Antibacterial Activity of Cinnamon Extract (Cinnamomum burmannii) against Staphylococcus aureus and Escherichia coli In Vitro
Infectious disease is one of the most common diseases in the world. Staphylococcus aureus and Escherichia coli are two common causes of infection and are resistant to many antibiotics, so the new agents are needed to overcome antibiotic resistance. Cinnamon is often used as a preservative because it has antibacterial activity. Cinnamomum burmannii is kind of native cinnamon from Indonesia. The antimicrobial active compounds cinnamaldehyde and eugenol are the main reasons for its antibacterial activity. This study observed the efficacy of the cinnamon extract (Cinnamomum burmannii) as antibacterial against Staphylococcus aureus and Escherichia coli. An experimental study, in vitro using Post-test Only Control Group Designed, has been done in Microbiology and Biotechnology Laboratory of Medical Faculty of Sriwijaya University. Cinnamon was extracted, then tested for its antibacterial activity using well diffusion and serial dilution to determine diameter of inhibition zone and minimum bactericidal concentration. Phytochemical tests were also conducted to determine the antibacterial compounds of cinnamon extract. Ethanol extract of cinnamon was able to inhibit the growth of Staphylococcus aureus with MBC 5% and inihibitory zone 6,84±0,68 mm and Escherichia coli with MBC 10% and inhibitory zone 5,69±0,69 mm. Cinnamon extract which has the greatest effectiveness is concentration of 40% with inhibition zone 15,69±0,80 mm (Staphylococcus aureus) and 9,63±0,59 mm (Escherichia coli). This ability is due to the antibacterial compounds as evidenced by positive results in various phytochemical tests. Cinnamon extract is effective as antibacterial against Staphylococcus aureus and Escherichia coli in vitro.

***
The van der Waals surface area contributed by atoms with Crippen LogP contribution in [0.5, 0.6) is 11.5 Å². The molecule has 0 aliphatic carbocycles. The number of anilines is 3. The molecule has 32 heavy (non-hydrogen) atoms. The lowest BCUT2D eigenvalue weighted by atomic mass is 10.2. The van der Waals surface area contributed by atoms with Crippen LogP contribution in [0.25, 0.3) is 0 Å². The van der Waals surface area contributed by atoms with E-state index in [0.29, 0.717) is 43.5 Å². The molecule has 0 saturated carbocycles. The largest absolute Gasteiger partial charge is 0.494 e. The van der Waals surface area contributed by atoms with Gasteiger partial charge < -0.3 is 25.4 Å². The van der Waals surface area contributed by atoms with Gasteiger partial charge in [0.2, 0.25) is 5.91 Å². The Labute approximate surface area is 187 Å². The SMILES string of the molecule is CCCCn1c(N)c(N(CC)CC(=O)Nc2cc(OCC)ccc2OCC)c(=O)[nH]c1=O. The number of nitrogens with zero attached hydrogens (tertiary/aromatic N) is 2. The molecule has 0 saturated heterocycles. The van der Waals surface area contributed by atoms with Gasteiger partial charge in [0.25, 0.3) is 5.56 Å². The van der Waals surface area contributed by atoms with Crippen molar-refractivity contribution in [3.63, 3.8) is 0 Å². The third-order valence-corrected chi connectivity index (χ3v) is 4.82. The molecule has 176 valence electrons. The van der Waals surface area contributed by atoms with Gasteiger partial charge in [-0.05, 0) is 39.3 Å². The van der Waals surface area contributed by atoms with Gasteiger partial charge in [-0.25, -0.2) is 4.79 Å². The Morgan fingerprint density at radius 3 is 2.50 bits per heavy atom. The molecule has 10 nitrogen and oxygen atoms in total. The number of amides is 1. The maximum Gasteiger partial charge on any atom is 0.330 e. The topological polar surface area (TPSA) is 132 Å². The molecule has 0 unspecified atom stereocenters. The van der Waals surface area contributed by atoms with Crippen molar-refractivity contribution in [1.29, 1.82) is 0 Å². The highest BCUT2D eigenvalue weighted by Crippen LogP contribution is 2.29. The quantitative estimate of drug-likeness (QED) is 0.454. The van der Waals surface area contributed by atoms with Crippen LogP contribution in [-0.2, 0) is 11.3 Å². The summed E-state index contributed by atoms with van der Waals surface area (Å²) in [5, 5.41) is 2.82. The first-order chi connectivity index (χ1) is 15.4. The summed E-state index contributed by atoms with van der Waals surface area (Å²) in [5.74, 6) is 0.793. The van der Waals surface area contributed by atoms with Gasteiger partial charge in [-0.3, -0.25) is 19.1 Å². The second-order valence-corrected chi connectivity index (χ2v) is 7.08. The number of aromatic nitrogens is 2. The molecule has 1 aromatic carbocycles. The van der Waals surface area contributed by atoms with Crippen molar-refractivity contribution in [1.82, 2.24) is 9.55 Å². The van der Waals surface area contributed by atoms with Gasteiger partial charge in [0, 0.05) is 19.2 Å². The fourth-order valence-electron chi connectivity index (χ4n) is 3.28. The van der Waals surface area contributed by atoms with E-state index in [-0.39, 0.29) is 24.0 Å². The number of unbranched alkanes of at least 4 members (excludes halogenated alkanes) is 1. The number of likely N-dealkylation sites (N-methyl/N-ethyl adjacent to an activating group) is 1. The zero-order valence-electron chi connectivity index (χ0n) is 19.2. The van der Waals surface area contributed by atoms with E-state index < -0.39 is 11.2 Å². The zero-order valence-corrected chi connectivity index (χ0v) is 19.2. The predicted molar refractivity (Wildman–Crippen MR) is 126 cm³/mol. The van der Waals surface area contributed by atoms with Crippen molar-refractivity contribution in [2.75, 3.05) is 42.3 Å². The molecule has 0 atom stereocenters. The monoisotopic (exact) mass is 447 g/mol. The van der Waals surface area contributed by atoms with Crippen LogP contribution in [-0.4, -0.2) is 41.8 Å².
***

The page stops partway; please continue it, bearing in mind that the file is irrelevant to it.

Keywords: efficacy, antibacterial, Cinnamomum burmannii, Staphylococcus aureus, Escherichia coli